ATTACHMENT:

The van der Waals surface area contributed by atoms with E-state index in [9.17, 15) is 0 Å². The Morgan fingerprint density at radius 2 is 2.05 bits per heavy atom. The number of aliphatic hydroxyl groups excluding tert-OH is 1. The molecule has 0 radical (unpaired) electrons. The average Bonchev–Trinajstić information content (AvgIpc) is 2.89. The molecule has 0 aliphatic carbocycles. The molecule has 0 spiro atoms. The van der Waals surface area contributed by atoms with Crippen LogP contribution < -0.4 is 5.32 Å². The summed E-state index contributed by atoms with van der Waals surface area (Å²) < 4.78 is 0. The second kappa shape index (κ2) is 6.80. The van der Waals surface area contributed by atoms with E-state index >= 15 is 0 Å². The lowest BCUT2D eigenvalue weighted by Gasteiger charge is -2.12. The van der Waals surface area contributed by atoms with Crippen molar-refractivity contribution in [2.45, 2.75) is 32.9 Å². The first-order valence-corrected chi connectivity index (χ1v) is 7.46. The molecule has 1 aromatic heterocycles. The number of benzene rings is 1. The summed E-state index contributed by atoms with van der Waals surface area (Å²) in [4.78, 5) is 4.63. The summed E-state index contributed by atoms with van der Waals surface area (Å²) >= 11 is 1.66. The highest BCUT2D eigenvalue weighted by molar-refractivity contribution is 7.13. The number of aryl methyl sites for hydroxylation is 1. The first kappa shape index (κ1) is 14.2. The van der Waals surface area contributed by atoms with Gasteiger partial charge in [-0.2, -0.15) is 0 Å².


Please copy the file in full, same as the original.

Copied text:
The van der Waals surface area contributed by atoms with E-state index in [9.17, 15) is 0 Å². The Morgan fingerprint density at radius 2 is 2.05 bits per heavy atom. The number of aliphatic hydroxyl groups excluding tert-OH is 1. The molecule has 0 radical (unpaired) electrons. The average Bonchev–Trinajstić information content (AvgIpc) is 2.89. The molecule has 0 aliphatic carbocycles. The molecule has 0 spiro atoms. The van der Waals surface area contributed by atoms with Crippen LogP contribution < -0.4 is 5.32 Å². The summed E-state index contributed by atoms with van der Waals surface area (Å²) < 4.78 is 0. The second kappa shape index (κ2) is 6.80. The van der Waals surface area contributed by atoms with E-state index >= 15 is 0 Å². The lowest BCUT2D eigenvalue weighted by Gasteiger charge is -2.12. The van der Waals surface area contributed by atoms with Crippen molar-refractivity contribution in [2.45, 2.75) is 32.9 Å². The first-order valence-corrected chi connectivity index (χ1v) is 7.46. The molecule has 1 aromatic heterocycles. The number of benzene rings is 1. The summed E-state index contributed by atoms with van der Waals surface area (Å²) in [4.78, 5) is 4.63. The summed E-state index contributed by atoms with van der Waals surface area (Å²) >= 11 is 1.66. The highest BCUT2D eigenvalue weighted by molar-refractivity contribution is 7.13. The number of aryl methyl sites for hydroxylation is 1. The first kappa shape index (κ1) is 14.2. The van der Waals surface area contributed by atoms with Gasteiger partial charge in [-0.2, -0.15) is 0 Å².